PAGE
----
Medical Terminology in the Histology Laboratory (Online CE Course)

(based on 267 customer ratings)

Author: Anita Buchiane, HT(ASCP) QIHC
Reviewer: Heather Spencer, HT(ASCP)

It is essential that histology professionals understand medical terminology in order to interpret information provided on specimen requisitions, review a surgical schedule and anticipate the specimens that will be submitted to the pathology laboratory, decipher a physician's handwriting, and communicate effectively with other professionals within the medical community. This course provides the definitions for a wide variety of medical prefixes, suffixes, and word roots commonly encountered in the histology laboratory.

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Continuing Education Credits

P.A.C.E.® Contact Hours (acceptable for AMT, ASCP, and state recertification): 2 hour(s)
Course number 578-054-16, approved through 7/31/2018
Course number 20-547777, approved through 9/1/2018

Objectives

  • Recognize the importance of understanding medical terminology.
  • Define the meaning of commonly used prefixes, suffixes, and word roots.
  • Demonstrate appropriate use of medical terms.
  • Apply knowledge to identify terms encountered in the medical field.
  • Demonstrate effective communication with others in the medical community.

Customer Ratings

(based on 267 customer ratings)

Course Outline

Click on the links below to preview selected pages from this course.
  • The Importance of Medical Terminology
      • Introduction
      • Why is it important for a histologist to know and understand medical terminology?
  • The Basics of Vocabulary
      • Basic Components
      • Prefixes
      • Suffixes
      • Word Root or Stem
      • Put the following components of a medical term in the order in which they would appear.
      • When two stems are combined, it is often necessary to insert a vowel between them to aid in pronunciation.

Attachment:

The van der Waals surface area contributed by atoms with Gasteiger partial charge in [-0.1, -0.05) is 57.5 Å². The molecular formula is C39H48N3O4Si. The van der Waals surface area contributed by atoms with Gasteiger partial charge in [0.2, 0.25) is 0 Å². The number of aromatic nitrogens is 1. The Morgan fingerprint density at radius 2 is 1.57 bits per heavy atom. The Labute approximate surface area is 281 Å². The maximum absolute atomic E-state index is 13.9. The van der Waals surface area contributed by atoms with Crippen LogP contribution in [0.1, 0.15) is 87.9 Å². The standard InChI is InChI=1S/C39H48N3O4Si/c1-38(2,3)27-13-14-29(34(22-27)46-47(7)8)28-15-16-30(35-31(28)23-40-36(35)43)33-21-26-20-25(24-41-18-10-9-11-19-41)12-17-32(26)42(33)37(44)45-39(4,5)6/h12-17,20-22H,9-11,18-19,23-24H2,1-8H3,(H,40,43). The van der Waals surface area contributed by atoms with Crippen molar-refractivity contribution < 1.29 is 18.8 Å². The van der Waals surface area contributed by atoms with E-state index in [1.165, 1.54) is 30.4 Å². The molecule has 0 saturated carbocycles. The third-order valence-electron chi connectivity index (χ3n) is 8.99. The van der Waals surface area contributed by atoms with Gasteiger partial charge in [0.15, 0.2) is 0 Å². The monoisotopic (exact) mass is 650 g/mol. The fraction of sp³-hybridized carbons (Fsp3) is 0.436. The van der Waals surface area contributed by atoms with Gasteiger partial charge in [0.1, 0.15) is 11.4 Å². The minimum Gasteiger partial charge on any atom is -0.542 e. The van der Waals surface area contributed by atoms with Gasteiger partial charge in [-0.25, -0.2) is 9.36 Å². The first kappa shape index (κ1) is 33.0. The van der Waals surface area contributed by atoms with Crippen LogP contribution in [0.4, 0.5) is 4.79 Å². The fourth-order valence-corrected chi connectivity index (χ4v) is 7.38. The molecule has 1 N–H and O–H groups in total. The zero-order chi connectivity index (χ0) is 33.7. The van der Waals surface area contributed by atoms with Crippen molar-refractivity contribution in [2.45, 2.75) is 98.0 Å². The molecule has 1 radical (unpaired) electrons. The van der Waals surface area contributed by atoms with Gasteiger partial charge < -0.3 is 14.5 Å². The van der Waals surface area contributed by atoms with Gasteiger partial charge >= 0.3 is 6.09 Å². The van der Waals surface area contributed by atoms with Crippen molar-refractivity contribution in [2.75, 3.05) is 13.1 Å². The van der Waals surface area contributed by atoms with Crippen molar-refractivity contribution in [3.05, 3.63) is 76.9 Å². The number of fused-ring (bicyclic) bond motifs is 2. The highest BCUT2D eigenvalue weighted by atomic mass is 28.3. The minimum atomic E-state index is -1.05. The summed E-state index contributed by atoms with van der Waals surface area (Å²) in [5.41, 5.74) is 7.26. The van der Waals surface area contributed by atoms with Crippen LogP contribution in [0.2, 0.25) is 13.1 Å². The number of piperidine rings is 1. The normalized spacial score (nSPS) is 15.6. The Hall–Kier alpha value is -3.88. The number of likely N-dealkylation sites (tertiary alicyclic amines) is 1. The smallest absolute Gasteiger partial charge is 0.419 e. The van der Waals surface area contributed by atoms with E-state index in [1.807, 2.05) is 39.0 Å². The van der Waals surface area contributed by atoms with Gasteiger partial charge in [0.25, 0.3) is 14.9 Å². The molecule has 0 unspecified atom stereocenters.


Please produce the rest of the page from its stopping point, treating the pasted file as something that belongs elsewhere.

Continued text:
• Major Body Systems
      • Body Systems, Functions, and Organs
      • Stems Pertaining to the Respiratory System
      • Match the following respiratory organs with the stems that pertain to each:
      • Stems Pertaining to the Cardiovascular System
      • Cardio is a stem that pertains to the ________.
      • Thrombo is a stem that pertains to __________.
      • Stems Pertaining to the Digestive System
      • The stem word stoma pertains to the mouth.
      • Gastro pertains to the stomach.
      • Lingua and glossa are stems that pertain to the lip.
      • What is the stem that refers to the first part of the intestines called?
      • Stems Pertaining to the Endocrine System
      • The following stems are associated with the endocrine system. Match each stem with the appropriate definition.
      • Stems Pertaining to the Urinary System
      • Below are some stems that pertain to either the kidney or urine. Drag the stems and drop into the appropriate box that each pertains to.
      • Stems Pertaining to the Hematopoietic and Lymphatic Systems
      • Which of the following stems pertain to a cell?
      • When a word ends in the suffix "ology" it means "the study of." What is hematology the study of?
      • Stems Pertaining to the Integument System
      • When referring to the nail of a finger or toe, "onycho" is the stem that would be used.
      • Stems Pertaining to the Muscular/Skeletal System
      • What is the stem word for bone? When you think you know the answer, click on the choice below. Other choices can also be "clicked" on to reveal additi...
      • Stems Pertaining to the Nervous System
      • Cerebro and encephalo mean brain.
      • Stems Pertaining to the Reproductive System
      • Match the following stems with the organ they refer to.
      • Stems Pertaining to the Sensory Organs
      • Match the following stems words to the correct meaning.
  • Miscellaneous Stem Words
      • Miscellaneous Stems
      • Match each of the following miscellaneous stem words with the appropriate meaning.
  • Prefixes
      • Prefixes that Denote Numbers
      • Match the prefix with its meaning:
      • Prefixes Denoting Comparisions
      • Now, by breaking the following medical terms apart, use their prefixes to match them up with the correct meaning:
      • Prefixes That Pertain to Size
      • Prefixes Pertaining to Color
      • Relative Location Prefixes
      • Match the prefixes on the right with the correct meaning from the drop down on the left.
      • Prefixes Denoting Conditions
      • Megalocystis means abnormally ___________ bladder.
      • Glycemia means the presence of glucose in the blood. If the prefix "eu" is added, the word becomes euglycemia, which is more specific and means a norm...
      • Directions and Positions